This case study is one of the most iconic episodes in engineering history. This webinar gives an alternate analysis to the often-repeated lesson taken from the Challenger case that managers should not overrule sound engineering in the name of schedule, publicity, or budgetary constraints. Indeed, NASA engineers were adamant both before and after the Challenger failure that proper engineering analysis drove their decision-making and that it was not a case of succumbing to outside pressure or weighing political or financial considerations. Engineers from the relevant contractor, Morton Thiokol, who argued for a delay the night before the launch, felt that their recommendation was based on sound engineering analysis. But was it? Webinar participants can decide for themselves what they would have done given the public facts of the case. How could codes of engineering ethics have helped in the Challenger case? The webinar also brings out the limited legal support that exists for engineers who might face retaliation from such dissent.
The temperature at launch for the Challenger was 20 Degrees Fahrenheit lower than any previous launch. It is certainly the case that catastrophic O-ring ‘blow-by’ in a Solid Rocket Booster of the Challenger was the cause of the failure and that evidence for non-catastrophic O-ring blow-by had appeared from several previous launches. But was there evidence that the non-catastrophic O-ring problem would become catastrophic if the launch temperature was colder than on previous launches? How much colder would the launch temperature have to be to cause catastrophic O-ring blow-by? These engineering issues were discussed on the eve of the launch and the engineering substance of those discussions will be presented in the webinar. Is it possible that the engineering decision-making was sound, but that the system failed anyway, or were clear signals ignored signifying a failure of engineering ethics?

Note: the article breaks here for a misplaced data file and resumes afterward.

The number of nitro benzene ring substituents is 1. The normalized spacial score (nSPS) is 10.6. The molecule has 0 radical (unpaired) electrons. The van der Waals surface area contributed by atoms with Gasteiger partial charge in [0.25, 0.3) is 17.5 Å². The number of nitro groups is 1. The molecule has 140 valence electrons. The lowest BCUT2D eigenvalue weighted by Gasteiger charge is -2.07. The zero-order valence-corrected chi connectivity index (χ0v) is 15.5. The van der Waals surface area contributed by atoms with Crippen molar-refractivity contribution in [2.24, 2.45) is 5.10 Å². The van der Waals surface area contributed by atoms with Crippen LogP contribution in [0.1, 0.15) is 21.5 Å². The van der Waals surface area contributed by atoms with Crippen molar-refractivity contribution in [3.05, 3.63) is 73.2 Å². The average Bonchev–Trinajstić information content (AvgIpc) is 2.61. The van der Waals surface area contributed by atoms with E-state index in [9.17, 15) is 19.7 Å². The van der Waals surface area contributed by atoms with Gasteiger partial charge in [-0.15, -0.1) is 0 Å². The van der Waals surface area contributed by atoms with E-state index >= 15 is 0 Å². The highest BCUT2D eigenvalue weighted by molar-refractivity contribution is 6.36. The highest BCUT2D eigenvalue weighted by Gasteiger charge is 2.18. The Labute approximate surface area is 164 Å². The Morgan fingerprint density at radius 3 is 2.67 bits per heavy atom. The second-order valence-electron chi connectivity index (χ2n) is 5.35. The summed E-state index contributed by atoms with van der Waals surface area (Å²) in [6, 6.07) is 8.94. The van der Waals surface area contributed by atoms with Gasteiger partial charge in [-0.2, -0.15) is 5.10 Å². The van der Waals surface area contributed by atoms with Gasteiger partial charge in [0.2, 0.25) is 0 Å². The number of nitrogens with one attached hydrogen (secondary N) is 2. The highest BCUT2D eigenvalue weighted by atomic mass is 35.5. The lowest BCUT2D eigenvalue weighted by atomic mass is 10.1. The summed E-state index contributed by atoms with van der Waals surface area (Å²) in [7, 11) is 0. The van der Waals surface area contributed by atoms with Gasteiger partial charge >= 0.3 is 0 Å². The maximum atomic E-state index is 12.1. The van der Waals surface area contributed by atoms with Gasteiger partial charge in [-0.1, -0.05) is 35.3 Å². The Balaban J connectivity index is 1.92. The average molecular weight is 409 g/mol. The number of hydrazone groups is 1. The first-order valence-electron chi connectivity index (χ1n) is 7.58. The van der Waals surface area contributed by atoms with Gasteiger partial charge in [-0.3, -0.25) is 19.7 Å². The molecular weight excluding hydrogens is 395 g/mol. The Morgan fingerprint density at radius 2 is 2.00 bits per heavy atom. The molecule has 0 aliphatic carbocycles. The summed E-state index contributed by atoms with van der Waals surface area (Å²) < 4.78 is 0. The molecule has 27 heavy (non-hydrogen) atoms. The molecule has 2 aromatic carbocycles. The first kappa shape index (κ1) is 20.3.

At the end of this course, you will be able to:
- Understand the relevant technical details regarding engineering decision-making in the Challenger case.
- Understand the different organizations, companies, and agencies involved in the Challenger case.
- Develop an ability to apply NSPE Codes of Ethics to engineers involved in the Challenger case.
- Understand the specific circumstances under which legal whistleblower protections apply to engineers.
PRESENTER INFO: Dr. Park Doing, Ph.D